The Good Life Guide may not have been born until shortly before Cigar Aficionado’s 10th anniversary, but the pursuit of excellence has been part of our DNA from the get-go. The section started with just seven categories and soon Time, Places and Gourmet joined the regular roster. On the occasion of our 25th anniversary we tapped the archives of some of our favorite Good Life Guides from the past.
There’s a 90-minute wait at the Vinsetta Garage, a classic, Deco-era service station newly transformed into Detroit’s hottest new eatery. But the line of hungry diners snaking out the front door parts like the Red Sea as we pull up in the new Rolls-Royce Phantom, with the young hostess dashing out for a look before letting us know there’s a table waiting.
For those wondering what the 1 percent of the 1-percenters drive, this is it. And it doesn’t take long to realize a Rolls is as much about the power of brand perception as it is about owning the ultimate in elegantly bespoke automobiles. Whether pulling up to the Lodge at Pebble Beach or a night club in New York, heads swivel and doors open.
The Phantom boasts the massive presence one would expect of a Rolls-Royce flagship, adopting an only slightly less ostentatious grille than the original (1925) version of the saloon car, topped by the classic Spirit of Ecstasy hood ornament that has adorned the brand’s products for nearly a century. The size of a full-size pickup, it is not a vehicle that disappears into the crowd.
Slip behind the wheel and you can’t escape the sense of tradition. True, the Phantom [pictured here is the 2018 model] is a very modern car, well-equipped with the latest technology—from the new eight-speed gearbox to the slick infotainment system borrowing the best iDrive technology developed by German parent BMW. But the linear heritage is equally apparent in the details of the hand-stitched leather and mirror-gloss wood trim that has required nearly 100 hours of careful trimming and polishing by craftsmen whose parents and grandparents likely plied their trade on the Rolls line before them.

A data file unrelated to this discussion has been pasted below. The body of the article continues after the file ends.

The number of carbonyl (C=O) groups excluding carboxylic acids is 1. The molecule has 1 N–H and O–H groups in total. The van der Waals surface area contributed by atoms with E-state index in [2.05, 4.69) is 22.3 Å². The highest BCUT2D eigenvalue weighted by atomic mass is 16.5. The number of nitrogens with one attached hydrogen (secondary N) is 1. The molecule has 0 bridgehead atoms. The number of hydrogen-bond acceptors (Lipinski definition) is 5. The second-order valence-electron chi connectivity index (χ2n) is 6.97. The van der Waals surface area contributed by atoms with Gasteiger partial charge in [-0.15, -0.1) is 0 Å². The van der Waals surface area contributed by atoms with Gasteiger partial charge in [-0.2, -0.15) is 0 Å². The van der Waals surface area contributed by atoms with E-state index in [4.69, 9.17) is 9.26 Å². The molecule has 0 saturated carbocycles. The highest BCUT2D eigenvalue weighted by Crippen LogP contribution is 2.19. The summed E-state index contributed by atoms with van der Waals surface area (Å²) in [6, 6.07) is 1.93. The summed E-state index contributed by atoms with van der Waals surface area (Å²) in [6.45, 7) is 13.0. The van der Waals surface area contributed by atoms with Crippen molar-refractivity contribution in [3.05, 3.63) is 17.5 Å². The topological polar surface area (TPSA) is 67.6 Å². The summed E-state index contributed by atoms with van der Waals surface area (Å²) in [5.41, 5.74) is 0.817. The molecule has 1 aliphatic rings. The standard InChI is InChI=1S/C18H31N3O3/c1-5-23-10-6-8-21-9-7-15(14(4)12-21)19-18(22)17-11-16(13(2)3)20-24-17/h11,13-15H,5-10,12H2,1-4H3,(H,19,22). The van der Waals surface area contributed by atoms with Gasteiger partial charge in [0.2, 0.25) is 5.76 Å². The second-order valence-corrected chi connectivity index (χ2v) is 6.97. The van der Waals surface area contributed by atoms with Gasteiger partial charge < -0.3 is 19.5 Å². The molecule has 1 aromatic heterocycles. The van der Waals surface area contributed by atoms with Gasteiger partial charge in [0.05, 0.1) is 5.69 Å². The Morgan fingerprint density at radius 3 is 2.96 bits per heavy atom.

Tipping into the throttle one can’t ignore the pure heft of the car’s near three tons, yet its 453-horsepower, 6.75-liter V-12 has enormous pulling power, readily keeping up with the kids in their muscle cars who foolishly expect to leave you lumbering behind. No, you’re not going to weave through the S-curves like a Porsche Panamera, but the big Rolls maintains surprising poise even in aggressive driving, with little body roll in corners.
But you should expect that. Odds are that the person up front is a chauffeur, whose charges slide into the absolutely cavernous rear cabin through a pair of “suicide doors.” There they’ll find an elegant decanter waiting, along with cut crystal glasses. Sadly, it will be up to the new owner to supply the Château Margaux or Dom Perignon. Of course, all key controls, such as the climate and audio systems, are duplicated in the back, as well. And our Rolls came equipped with the latest in mobile office technology, including fold-down rear tables that handily concealed a pair of compact computers.
Anyone who wonders just how the rich are different from the rest of the folks in line at the Vinsetta Garage need only spend a few minutes inside a Rolls-Royce Phantom. To own the experience takes $398,000—before gas-guzzler fee and $100,000 for the options we enjoyed.